But he had been okay with leaving her alone. Giving her privacy had given him the chance to grab the mattress from the bedroom he had searched earlier, and drag it, sheets and all, to the living room. It was leaning against the wall, waiting, and with the mess cleared, Billy tugged at it again and let it fall with a thud in the place where he and Victoria had made love twice now. He adjusted it, straightened it, until it was even with the fireplace and then spread both blankets he had kicked out of the way on top, smoothing each layer as he went and tightly tucking the ends beneath the mattress. He then turned down the top layers and added pillows from both the couch and the bedroom for a finishing touch of comfort.

"Perfect," he sighed as he stood and admired his work, work that more than a little reminded him of that Ryokan hotel in Tokyo. He smiled, but as his eyes took in the bigger scene, the candles, the fire, the wine, his confidence waned. "Maybe too perfect?"

What would she think? Was it too romantic? Was that them? Would she like it or roll her eyes and start a fight about feelings and intentions? It was too late and impractical to take the mattress back, so Billy set to work making the scene a little less perfect. He scattered the pillows again and rumpled the covers until they didn't look like something out of a hotel ad. What was left in both glasses of wine he downed in two gulps and then crossed the make-do bed like it was a river to get to his fire.

He planned to stay there and seem busy, adding more logs to the fire, stirring life back into the ashes until she emerged from the bathroom, but outside, in the world that hadn't existed in hours, a noise rumbled overhead, a noise loud enough and close enough to make the window panes rattle in their casements. It wasn't thunder. The rain had stopped long ago, when the taste of marshmallow and her still mingled in his mouth. This noise waned and then came back, louder, closer. Billy abandoned the fire and went to the door to investigate. A rush of cold air forced its way inside uninvited, and he folded his arms across his bare chest as he stepped out onto the cold, wet porch. The sky was lighter than night. The full underbelly of the clouds glowed with the moonlight they held hostage from earth. The rain had indeed stopped, but the air was still heavy with moisture, and raindrops clung to every railing and every branch like tiny drops of silver.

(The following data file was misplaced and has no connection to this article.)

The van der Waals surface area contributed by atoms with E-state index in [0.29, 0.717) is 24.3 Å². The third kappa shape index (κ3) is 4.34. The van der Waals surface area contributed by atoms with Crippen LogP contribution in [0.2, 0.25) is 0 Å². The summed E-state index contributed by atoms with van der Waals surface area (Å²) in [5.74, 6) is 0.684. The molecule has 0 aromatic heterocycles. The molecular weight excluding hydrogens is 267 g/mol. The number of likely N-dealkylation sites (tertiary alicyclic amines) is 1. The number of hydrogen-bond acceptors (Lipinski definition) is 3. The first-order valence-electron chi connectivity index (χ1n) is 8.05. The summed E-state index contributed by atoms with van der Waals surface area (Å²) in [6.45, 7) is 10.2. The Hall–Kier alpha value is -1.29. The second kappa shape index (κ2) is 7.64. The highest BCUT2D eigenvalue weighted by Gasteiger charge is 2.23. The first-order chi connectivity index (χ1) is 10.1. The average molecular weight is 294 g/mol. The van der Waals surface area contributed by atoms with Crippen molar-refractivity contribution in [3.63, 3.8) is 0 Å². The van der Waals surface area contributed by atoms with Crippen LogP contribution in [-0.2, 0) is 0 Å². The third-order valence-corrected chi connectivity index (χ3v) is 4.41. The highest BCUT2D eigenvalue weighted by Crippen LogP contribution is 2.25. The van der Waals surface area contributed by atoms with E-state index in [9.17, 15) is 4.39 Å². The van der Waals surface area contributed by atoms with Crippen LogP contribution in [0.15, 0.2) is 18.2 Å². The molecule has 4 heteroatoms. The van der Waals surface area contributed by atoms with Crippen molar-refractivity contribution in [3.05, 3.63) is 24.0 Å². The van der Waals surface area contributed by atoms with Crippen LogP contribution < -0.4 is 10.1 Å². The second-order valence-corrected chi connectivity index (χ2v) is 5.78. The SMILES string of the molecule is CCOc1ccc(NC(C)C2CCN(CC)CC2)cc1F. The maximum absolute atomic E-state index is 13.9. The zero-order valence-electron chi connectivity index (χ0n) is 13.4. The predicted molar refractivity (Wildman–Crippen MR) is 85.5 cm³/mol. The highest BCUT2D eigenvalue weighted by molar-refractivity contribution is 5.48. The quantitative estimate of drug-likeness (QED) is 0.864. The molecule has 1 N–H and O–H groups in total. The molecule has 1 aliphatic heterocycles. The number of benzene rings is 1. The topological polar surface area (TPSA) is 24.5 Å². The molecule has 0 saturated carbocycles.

All was quiet once again, and there was no sign of the noise's source except for tiny blinking dots of light that grew even smaller between tree branches. A helicopter. A search team or a medic. There must have a wreck due to the storm. Or maybe it was a news crew surveying the damage. Nothing to concern him. Nothing to do with them at all.

Satisfied, Billy turned to go back inside to the warmth that waited for him, but another noise stopped him, a low earthly rumble and the crushing and spitting of gravel. Headlights blinded him. He raised an arm to shield his eyes as a dark SUV barreled towards him. He didn't recognize the car, but the three shadowy figures that emerged from it he knew right away.

"No," he said to the night and rolled his neck in anguish. "You've got to be kidding me."


Victoria stared into the wood-framed mirror that spanned the length of the counter. The reflection that stared back was a stranger. Part of it, undoubtedly, was her attire, the blue hockey jersey so unlike her. And then there was the smudge of mascara under her eyes. And the hair made wild by the rain and the lovemaking. But it was her smile, that giddy, involuntary grin that confused and surprised her the most. She tried to hide it, to cover it with her hands, but it was still there, stretching to her eyes like sunlight to the ocean, blossoming in the rosy fullness of her cheeks.